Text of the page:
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Marketing Matters: 5 Steps to Improve Your Photography

Wednesday, January 23, 2019/Categories: Made in Montana, Business Tips

January Blog Header

We’re excited to announce a new series to help you improve your digital marketing skills and online presence. These are very important and should be an essential piece of any marketing strategy and business development plan in the modern age. There’s a saying in marketing – “Content is King.” Through sharing tips and tricks, interviewing experts and highlighting success stories, we hope to give you the tools you need to elevate your brand and be successful.

This first piece will help you think about photography, and how to showcase your products in a way that stands out online. And the best part? You don’t even need to invest in a professional DLSR camera or hire a photographer. We’re going to teach you how to get professional looking results with what you already have.

We know it can seem daunting. Photography is a beast, so we outlined 5 basic steps to help you manifest the content of your dreams.

 

1.  Use Natural Light

Paying attention to lighting is the most important place to start, and the best kind is natural light. Yes, the sun. Turn off the flash and use your environment to light your products.  

Keep in mind though, direct sun can make your photos look washed out, harsh, flat – all things that do the exact opposite of what we’re trying to accomplish. You want indirect sunlight, like the light of a cloudy day, shade, dusk/dawn, or the light coming in through a window if you’re shooting indoors. To diffuse this light further, cover the window with a sheer sheet or curtain to light your subject in a softer way. These methods provide a soft gradient in your final image, and subtle, authentic and beautiful results.

For product photography and styled shoots, you may want to ensure your subject is lit from multiple sides. An easy way to do this is to bounce light while shooting indoors – this means using a light-colored surface directly opposite your main light source (perhaps a big window) to reflect light back onto your subject. You can use anything: a clean white wall, a piece of white paper, or large poster board.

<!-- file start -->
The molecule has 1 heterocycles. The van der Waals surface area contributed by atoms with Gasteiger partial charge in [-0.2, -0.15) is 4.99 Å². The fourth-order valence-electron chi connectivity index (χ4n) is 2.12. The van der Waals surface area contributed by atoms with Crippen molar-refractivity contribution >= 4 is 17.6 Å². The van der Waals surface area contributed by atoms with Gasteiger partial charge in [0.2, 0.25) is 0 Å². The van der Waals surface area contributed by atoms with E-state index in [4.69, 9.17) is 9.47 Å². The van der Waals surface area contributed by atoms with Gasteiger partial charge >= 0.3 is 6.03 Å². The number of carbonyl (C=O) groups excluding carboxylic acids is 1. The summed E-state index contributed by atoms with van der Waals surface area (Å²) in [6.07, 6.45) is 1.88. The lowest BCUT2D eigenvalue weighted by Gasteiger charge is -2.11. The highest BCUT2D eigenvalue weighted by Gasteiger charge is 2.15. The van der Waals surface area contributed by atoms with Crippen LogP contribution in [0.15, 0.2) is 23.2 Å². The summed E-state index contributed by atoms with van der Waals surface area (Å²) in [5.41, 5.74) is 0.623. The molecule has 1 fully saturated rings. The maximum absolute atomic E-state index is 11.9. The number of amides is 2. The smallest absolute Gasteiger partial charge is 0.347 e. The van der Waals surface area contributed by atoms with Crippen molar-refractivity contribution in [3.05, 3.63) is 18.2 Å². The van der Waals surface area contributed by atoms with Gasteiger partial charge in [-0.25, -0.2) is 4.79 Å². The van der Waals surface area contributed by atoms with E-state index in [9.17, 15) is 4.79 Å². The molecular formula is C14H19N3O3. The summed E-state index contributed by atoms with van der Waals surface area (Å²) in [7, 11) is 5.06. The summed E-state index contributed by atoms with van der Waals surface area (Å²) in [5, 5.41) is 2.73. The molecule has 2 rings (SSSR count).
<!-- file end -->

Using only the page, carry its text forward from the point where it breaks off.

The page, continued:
Subject in the middle, flanked on either side by a natural light source and reflective surface.

In this instance, our subject is lit beautifully from natural light on one side only, with no reflective surface on the other side. The result is soft diffusion and gradient.

2. Compose consciously

Where composition is concerned, simple is often more impactful, especially when it comes to product photography. Follow the Rule of Thirds for clean composition, or if you’re feeling daring, framing your subject in the middle can have a eye-catching effect. Don’t forget to look for symmetry.

Most beginner photographers take pictures from chest height, but there are often more interesting angles to try. Try crouching down, kneeling, or even lying on the ground and shooting up, or stand on a bench, chair, hill, to get above your subject and shoot down.

Think about lines to create depth and draw your viewers eye to your subject or frame your subject between other objects.

Remember to shoot all perspectives: wide, medium, tight, detail. And sprinkle these perspectives throughout your social media page and website. Don’t be afraid to get in really close or to shoot from far away. Variety is extremely important.

 

Rule of Thirds

Unexpected perspective from below – also great use of natural morning light.

3. Think about your background – what else is in your frame?

Especially when shooting your product, you need to think about your background. Your product is the star, so be sure you let it shine and at all costs, avoid busy backgrounds.

There are several ways to accomplish this. The easiest is to just pay attention to where you place your product during your shoot, and to compose consciously.